February 28, 2019

Are thin clients a good idea?  It depends. – WST

Most folks know the drill with the common corporate desktop setup.  For full desktop PC’s, adequate hardware starts around $500.  You’ll need antivirus licensing, a patching / vulnerability management system, and process in place to keep these systems up to date and secure.

So, what about thin clients?

For pricing, an admittedly limited search for prices for new “adequate” thin clients showed that they were generally priced between $250 and $480.  This can add up to quite a savings.

Next, you must have the back-end infrastructure to support those clients – in other words, your virtual / Citrix / whatever environment must be beefy enough to serve those users.  This infrastructure also must be licensed, managed, updated, and ultimately replaced after hardware reaches the end of its lifecycle in 5-7 years.  There could also be an additional cost of updating your connectivity to provide adequate bandwidth to remote locations served by the thin client infrastructure.

On patching the thin client hardware, you should be patching those as well.  From the Dell website (https://blog.dellemc.com/en-us/wyseshield/):

About 40 percent of commercially-available thin clients run the Microsoft Windows Embedded Standard (WES) operating system. Using WES, these endpoints can offer the increased flexibility to use a local browser, to install drivers for external peripherals, and run small applications locally. As such, WES-based thin clients must be security-patched regularly (like any other endpoint running a Windows OS), as they still run the risk to be potentially infected by a malicious website, an infected web link, or an infected file residing on a USB stick or other attached peripheral device…. Microsoft releases security patches for WES each month.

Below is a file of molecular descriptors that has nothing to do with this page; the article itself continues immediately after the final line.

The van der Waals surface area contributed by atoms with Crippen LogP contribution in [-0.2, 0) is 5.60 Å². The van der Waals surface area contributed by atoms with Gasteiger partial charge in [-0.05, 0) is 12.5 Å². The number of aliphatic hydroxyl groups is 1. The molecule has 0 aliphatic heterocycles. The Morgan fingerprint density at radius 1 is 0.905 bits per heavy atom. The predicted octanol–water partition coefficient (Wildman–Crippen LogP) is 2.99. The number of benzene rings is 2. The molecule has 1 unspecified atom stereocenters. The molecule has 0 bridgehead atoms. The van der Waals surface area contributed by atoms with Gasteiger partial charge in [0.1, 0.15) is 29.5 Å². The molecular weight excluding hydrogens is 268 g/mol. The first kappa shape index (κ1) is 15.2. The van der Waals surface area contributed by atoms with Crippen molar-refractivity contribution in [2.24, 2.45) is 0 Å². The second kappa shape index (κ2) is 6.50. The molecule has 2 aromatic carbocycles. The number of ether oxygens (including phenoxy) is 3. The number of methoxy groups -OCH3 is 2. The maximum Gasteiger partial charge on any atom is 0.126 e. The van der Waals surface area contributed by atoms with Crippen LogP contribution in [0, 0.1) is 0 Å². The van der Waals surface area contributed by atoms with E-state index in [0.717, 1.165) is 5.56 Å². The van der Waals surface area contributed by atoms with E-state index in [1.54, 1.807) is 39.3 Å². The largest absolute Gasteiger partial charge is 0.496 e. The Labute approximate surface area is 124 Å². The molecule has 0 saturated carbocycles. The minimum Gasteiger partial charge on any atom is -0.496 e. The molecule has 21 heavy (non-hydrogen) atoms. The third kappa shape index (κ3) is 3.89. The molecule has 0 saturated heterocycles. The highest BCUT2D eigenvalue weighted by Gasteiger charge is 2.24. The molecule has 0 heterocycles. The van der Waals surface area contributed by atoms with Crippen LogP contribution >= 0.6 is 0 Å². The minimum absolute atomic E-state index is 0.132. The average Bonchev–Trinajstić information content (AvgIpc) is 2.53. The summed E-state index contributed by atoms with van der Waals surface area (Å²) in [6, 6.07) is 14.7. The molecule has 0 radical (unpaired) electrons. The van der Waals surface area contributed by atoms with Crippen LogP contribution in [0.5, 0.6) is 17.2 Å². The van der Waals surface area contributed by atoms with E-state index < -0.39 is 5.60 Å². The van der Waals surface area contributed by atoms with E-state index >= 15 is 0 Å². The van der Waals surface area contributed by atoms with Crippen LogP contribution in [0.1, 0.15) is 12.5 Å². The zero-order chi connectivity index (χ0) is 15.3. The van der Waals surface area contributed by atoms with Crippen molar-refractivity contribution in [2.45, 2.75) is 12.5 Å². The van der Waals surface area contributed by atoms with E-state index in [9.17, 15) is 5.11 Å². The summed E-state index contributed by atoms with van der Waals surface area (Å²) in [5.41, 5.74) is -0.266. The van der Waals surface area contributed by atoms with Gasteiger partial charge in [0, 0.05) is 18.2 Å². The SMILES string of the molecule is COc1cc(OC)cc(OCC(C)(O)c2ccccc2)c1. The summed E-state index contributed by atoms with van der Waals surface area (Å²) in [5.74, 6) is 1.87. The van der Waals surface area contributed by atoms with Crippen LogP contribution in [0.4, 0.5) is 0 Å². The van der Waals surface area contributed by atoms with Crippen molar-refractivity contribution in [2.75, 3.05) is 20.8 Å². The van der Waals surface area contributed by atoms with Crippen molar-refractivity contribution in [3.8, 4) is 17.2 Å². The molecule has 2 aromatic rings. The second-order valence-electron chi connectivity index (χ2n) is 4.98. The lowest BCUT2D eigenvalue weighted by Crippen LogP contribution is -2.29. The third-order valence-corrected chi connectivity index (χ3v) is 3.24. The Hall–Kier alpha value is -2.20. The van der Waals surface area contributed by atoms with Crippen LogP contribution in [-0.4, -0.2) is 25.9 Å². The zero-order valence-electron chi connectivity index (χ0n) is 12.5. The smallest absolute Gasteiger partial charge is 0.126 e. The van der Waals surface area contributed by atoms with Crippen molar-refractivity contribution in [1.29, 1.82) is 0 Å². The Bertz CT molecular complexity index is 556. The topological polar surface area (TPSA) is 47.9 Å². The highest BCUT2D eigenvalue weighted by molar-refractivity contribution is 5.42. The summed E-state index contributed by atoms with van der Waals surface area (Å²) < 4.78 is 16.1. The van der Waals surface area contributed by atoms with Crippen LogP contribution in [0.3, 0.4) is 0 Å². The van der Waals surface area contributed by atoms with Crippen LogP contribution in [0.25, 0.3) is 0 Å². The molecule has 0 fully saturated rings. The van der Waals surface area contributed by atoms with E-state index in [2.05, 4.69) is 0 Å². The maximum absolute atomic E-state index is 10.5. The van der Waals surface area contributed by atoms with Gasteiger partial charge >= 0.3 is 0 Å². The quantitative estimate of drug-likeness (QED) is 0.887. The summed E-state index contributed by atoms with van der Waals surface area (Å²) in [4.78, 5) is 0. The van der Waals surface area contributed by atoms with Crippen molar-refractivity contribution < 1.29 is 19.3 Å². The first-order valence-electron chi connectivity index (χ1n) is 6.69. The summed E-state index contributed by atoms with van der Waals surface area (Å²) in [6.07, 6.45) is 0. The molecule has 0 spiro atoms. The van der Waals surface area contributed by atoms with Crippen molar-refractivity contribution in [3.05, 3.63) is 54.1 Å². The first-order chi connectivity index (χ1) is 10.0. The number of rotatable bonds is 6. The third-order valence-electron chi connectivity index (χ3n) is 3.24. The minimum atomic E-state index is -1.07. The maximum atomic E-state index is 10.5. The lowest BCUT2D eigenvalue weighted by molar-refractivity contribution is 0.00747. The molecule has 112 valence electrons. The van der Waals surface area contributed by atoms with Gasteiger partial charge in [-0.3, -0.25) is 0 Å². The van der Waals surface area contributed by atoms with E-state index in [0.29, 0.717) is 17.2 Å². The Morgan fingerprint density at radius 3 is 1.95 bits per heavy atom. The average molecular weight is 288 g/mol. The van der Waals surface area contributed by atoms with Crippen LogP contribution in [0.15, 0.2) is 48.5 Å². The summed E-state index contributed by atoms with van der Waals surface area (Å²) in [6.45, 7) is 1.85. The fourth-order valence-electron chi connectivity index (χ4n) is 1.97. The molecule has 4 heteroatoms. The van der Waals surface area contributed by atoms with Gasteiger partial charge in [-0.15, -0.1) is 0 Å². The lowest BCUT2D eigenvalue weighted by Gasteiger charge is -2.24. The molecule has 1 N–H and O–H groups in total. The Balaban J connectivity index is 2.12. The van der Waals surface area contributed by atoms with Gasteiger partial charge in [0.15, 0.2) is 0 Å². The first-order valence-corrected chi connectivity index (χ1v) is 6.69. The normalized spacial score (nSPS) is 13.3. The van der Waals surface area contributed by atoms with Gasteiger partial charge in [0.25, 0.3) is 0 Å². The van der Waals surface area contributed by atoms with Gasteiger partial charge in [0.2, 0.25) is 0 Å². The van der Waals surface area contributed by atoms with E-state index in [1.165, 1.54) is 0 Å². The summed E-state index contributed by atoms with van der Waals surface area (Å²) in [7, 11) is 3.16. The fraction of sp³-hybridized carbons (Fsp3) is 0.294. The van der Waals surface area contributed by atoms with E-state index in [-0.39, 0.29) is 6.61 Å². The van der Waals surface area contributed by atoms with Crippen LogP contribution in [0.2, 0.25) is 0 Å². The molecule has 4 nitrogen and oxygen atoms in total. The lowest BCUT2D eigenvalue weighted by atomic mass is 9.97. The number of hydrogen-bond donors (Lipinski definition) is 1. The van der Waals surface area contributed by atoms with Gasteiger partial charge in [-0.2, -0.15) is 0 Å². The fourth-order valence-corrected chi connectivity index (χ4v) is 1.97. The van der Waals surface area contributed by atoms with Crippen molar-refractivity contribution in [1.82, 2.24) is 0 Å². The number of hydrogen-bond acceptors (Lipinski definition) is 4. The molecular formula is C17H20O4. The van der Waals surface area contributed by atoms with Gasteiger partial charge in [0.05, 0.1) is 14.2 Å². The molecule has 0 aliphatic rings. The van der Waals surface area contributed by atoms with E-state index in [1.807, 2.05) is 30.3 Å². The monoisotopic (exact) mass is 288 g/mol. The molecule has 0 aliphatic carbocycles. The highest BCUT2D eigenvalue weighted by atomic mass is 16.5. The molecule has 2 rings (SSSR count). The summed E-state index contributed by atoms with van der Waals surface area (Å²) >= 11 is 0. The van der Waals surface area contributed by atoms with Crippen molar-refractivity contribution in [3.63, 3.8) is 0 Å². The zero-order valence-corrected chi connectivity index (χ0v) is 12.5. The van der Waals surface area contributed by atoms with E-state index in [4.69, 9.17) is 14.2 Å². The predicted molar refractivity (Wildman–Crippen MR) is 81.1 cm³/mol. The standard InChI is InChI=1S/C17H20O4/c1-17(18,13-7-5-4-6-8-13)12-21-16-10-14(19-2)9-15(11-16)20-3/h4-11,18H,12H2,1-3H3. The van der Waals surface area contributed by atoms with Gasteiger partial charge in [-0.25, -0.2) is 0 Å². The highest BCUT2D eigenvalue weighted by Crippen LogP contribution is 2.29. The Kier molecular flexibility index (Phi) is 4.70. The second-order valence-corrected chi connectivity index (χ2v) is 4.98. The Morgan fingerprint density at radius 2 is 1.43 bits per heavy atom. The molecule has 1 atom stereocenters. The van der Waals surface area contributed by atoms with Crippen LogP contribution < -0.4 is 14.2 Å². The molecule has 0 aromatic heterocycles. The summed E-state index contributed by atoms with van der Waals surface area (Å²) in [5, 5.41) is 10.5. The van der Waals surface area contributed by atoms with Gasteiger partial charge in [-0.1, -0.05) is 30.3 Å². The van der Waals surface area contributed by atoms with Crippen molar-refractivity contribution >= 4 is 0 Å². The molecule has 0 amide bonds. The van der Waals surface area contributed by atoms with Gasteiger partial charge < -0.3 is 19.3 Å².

Even if you don’t use any of those “increased flexibility” features described above, it’s still important to keep the thin client firmware up-to-date for security and stability reasons.  The above link goes on to advertise their antivirus solution for the thin client devices, which best practices dictate that you also be using.  While you will have antivirus installed on the user’s desktop, including thin clients themselves in your managed antivirus infrastructure will increase licensing costs.  Windows Embedded does include Windows Defender and a firewall, and those should be enabled on the thin client system at a minimum.  While not centrally managed, this is better than not having any local AV at all. 

On patching the user’s desktop, having a golden image to update for everyone sounds like a time saver, but you could also end up with several different images as different departments need different software.  That will increase management time and complexity somewhat. 

Thin clients may or may not be right for your environment.  Ultimately, you have to do a detailed assessment of your needs, conduct thorough research, compare pros and cons of each scenario, and don’t rely solely on some salesperson’s information – they won’t have to live with your choice for years like you will.

Past Weekly Security Tips – WST